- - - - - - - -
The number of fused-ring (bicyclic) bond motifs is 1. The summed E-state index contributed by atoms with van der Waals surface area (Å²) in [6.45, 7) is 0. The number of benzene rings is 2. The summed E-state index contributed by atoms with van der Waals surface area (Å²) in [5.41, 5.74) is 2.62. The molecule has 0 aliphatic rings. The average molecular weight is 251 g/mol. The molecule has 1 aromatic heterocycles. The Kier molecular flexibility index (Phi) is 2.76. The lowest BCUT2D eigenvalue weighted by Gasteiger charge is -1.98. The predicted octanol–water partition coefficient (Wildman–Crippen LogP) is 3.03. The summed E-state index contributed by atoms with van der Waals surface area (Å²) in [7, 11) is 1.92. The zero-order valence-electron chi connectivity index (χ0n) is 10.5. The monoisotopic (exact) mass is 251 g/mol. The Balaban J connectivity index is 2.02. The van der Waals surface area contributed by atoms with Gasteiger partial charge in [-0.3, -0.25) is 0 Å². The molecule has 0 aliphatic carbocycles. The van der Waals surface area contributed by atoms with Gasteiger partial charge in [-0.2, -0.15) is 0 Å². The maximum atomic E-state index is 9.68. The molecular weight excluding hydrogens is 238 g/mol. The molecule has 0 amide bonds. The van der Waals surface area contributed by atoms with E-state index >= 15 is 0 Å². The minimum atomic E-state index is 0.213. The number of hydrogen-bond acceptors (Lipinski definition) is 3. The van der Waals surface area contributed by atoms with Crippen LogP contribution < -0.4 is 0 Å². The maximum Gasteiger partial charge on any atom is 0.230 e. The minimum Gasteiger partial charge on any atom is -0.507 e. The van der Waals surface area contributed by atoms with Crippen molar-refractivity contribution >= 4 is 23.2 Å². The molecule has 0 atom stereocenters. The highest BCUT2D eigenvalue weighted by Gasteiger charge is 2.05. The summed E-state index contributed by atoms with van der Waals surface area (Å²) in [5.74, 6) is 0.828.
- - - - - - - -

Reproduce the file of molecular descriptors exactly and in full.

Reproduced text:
The number of fused-ring (bicyclic) bond motifs is 1. The summed E-state index contributed by atoms with van der Waals surface area (Å²) in [6.45, 7) is 0. The number of benzene rings is 2. The summed E-state index contributed by atoms with van der Waals surface area (Å²) in [5.41, 5.74) is 2.62. The molecule has 0 aliphatic rings. The average molecular weight is 251 g/mol. The molecule has 1 aromatic heterocycles. The Kier molecular flexibility index (Phi) is 2.76. The lowest BCUT2D eigenvalue weighted by Gasteiger charge is -1.98. The predicted octanol–water partition coefficient (Wildman–Crippen LogP) is 3.03. The summed E-state index contributed by atoms with van der Waals surface area (Å²) in [7, 11) is 1.92. The zero-order valence-electron chi connectivity index (χ0n) is 10.5. The monoisotopic (exact) mass is 251 g/mol. The Balaban J connectivity index is 2.02. The van der Waals surface area contributed by atoms with Gasteiger partial charge in [-0.3, -0.25) is 0 Å². The molecule has 0 aliphatic carbocycles. The van der Waals surface area contributed by atoms with Gasteiger partial charge in [-0.2, -0.15) is 0 Å². The maximum atomic E-state index is 9.68. The molecular weight excluding hydrogens is 238 g/mol. The molecule has 0 amide bonds. The van der Waals surface area contributed by atoms with E-state index >= 15 is 0 Å². The minimum atomic E-state index is 0.213. The number of hydrogen-bond acceptors (Lipinski definition) is 3. The van der Waals surface area contributed by atoms with Crippen LogP contribution < -0.4 is 0 Å². The maximum Gasteiger partial charge on any atom is 0.230 e. The minimum Gasteiger partial charge on any atom is -0.507 e. The van der Waals surface area contributed by atoms with Crippen molar-refractivity contribution >= 4 is 23.2 Å². The molecule has 0 atom stereocenters. The highest BCUT2D eigenvalue weighted by Gasteiger charge is 2.05. The summed E-state index contributed by atoms with van der Waals surface area (Å²) in [5.74, 6) is 0.828.